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Solitary Soundings

Musings of a solitary gamer. "The advantage of conversation is such that, for want of company, a man had better talk to a post than let his thoughts lie smoking and smothering." (Jeremy Collier) Comments welcome.
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Space Hulk: Death Angel--The Card Game

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Games are not movies or stories; they're vehicles for creative decision making.
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"Desire makes everything blossom; possession makes everything wither and fade." (Marcel Proust)
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As noted at the end of my last blog post, I set up SH/DA once I had cleared Magic Realm off the table. I've been playing it ever since, and I completed three or four games so far. So, I thought I'd take a few minutes to reflect on that experience.

First off, it's unusual for me in several ways:

1. It's a card game, and lately I've been telling myself I don't like card games much.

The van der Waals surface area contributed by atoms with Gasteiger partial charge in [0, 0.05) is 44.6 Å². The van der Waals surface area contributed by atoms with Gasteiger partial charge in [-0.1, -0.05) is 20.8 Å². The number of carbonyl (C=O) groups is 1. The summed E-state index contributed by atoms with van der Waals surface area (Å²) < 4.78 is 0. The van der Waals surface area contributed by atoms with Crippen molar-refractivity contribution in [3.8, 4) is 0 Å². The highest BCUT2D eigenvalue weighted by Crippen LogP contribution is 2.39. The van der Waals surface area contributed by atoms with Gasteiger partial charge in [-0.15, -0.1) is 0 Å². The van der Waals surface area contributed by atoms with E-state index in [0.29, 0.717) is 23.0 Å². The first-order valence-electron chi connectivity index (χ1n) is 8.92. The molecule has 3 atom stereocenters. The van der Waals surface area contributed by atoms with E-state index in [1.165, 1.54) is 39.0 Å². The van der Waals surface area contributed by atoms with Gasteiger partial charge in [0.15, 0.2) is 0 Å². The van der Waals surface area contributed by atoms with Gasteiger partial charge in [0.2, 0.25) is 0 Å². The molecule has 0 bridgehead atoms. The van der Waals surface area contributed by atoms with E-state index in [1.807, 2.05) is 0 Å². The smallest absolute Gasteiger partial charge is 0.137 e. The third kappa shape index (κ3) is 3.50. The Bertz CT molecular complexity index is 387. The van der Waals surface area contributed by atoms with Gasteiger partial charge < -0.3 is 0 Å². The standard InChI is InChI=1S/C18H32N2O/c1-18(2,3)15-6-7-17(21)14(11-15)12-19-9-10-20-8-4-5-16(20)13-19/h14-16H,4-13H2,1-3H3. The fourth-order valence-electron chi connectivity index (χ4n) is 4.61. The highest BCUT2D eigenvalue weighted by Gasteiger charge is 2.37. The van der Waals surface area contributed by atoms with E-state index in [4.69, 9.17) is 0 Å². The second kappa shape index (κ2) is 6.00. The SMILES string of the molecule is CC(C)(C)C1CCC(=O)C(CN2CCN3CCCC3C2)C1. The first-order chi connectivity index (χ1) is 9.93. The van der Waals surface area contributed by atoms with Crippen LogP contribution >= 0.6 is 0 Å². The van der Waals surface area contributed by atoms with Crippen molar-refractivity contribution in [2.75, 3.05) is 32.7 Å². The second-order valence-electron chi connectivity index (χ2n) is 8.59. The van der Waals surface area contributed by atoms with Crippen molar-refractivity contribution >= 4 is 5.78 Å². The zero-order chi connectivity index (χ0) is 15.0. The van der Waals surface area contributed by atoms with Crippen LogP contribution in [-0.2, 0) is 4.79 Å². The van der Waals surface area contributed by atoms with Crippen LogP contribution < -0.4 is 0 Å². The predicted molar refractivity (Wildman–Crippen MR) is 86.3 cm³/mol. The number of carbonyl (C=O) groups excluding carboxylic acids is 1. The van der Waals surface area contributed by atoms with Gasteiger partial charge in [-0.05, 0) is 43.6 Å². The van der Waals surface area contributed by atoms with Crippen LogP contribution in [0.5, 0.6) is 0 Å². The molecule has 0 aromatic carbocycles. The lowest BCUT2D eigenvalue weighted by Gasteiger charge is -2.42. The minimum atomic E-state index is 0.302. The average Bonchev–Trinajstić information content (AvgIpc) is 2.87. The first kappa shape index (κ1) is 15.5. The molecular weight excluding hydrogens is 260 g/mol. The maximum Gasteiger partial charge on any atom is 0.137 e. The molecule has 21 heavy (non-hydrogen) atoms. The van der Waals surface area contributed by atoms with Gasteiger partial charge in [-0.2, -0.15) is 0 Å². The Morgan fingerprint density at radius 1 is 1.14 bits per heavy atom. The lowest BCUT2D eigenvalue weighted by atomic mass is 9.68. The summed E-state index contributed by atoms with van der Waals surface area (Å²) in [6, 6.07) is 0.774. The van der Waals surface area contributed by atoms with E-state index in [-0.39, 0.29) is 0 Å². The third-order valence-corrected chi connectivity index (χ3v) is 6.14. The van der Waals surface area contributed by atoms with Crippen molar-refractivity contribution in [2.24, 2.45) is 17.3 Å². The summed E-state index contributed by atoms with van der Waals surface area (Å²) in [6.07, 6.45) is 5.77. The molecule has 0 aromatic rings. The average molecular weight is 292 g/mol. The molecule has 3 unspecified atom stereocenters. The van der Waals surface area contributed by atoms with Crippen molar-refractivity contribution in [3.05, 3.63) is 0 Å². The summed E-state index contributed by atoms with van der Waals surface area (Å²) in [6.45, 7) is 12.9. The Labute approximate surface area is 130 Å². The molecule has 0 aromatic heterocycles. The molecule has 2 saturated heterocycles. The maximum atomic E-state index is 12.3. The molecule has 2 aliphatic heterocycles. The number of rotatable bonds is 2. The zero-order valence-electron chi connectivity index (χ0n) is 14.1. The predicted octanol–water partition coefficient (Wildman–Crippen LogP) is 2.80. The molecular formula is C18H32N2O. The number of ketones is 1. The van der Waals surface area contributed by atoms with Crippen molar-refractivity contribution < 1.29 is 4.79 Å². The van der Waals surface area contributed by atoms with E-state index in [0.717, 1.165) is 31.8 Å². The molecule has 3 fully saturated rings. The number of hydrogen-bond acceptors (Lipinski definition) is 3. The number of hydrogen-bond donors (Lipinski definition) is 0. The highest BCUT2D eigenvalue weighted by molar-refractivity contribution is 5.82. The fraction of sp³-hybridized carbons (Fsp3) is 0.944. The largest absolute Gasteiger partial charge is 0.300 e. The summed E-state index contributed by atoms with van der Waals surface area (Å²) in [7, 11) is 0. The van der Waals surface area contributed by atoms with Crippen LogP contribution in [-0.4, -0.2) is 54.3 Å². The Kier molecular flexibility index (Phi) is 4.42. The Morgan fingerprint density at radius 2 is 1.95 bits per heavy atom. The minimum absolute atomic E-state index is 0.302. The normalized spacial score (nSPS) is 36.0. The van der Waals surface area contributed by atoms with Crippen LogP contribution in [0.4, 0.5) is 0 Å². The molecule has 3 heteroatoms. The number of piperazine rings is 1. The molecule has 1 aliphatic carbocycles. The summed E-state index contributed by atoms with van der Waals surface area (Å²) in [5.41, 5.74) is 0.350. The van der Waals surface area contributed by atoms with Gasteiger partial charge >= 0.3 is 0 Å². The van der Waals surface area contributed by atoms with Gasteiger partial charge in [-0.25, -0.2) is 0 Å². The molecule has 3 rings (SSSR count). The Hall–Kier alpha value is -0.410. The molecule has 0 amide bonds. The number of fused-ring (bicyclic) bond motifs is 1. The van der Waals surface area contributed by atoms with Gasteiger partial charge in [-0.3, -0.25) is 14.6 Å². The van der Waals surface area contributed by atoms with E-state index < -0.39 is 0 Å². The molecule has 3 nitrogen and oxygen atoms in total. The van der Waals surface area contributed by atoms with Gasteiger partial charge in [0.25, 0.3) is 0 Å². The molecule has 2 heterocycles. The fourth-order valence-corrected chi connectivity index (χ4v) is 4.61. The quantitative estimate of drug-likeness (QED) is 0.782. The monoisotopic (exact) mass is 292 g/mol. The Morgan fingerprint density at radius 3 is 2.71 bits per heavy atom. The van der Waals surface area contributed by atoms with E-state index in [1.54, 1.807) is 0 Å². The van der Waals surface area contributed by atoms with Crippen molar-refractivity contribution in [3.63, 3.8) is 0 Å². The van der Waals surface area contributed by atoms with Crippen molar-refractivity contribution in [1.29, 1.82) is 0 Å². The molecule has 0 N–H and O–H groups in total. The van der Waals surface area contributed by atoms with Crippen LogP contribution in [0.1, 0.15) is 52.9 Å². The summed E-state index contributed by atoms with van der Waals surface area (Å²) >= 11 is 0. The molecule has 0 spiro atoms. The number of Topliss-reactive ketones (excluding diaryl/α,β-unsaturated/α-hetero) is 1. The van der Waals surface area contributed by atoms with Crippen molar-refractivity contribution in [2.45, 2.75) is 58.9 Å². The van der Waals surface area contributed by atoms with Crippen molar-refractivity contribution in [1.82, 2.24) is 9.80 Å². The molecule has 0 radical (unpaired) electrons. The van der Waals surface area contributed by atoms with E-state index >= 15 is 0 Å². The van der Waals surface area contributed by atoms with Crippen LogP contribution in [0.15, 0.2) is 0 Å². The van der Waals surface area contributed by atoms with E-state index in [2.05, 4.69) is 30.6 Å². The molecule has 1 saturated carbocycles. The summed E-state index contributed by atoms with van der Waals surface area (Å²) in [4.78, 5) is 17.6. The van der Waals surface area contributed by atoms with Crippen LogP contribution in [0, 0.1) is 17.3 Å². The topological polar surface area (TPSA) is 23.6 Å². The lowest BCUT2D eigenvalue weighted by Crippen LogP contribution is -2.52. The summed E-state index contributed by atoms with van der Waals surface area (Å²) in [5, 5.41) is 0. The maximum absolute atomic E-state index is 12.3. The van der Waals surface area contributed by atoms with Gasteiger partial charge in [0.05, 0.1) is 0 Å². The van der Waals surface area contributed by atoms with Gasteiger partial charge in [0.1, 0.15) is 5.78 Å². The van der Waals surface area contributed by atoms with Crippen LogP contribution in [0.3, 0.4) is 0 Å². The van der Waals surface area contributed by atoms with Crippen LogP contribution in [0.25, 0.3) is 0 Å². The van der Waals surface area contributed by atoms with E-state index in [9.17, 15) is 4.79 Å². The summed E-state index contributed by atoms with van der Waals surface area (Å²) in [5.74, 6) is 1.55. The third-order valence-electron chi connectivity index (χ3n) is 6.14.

2. It's almost a designed-for-solitaire game, and I used to say I didn't like those as well as just playing both sides of a two-player wargame. (Actually SH/DA is a cooperative game, but I only see myself ever playing it solitaire.)

3. Its theme is completely alien to me: I know nothing about the Warhammer universe except that there is such a thing, and I've never seen any of the Alien movies all the way through.

4. It's getting played--repeatedly! Usually I spend all my time thinking about games rather than playing them.

So, what's this unusual game like for me?

I'll have to say it's compelling, for one thing. I've come so close to victory a couple times that I really want to see if I can make it all the way. And setup is so quick and easy that every time I finish a game, I figure I may as well just set it up again. Once it's set up, it's very easy to get into; and once I get started, I don't want to stop.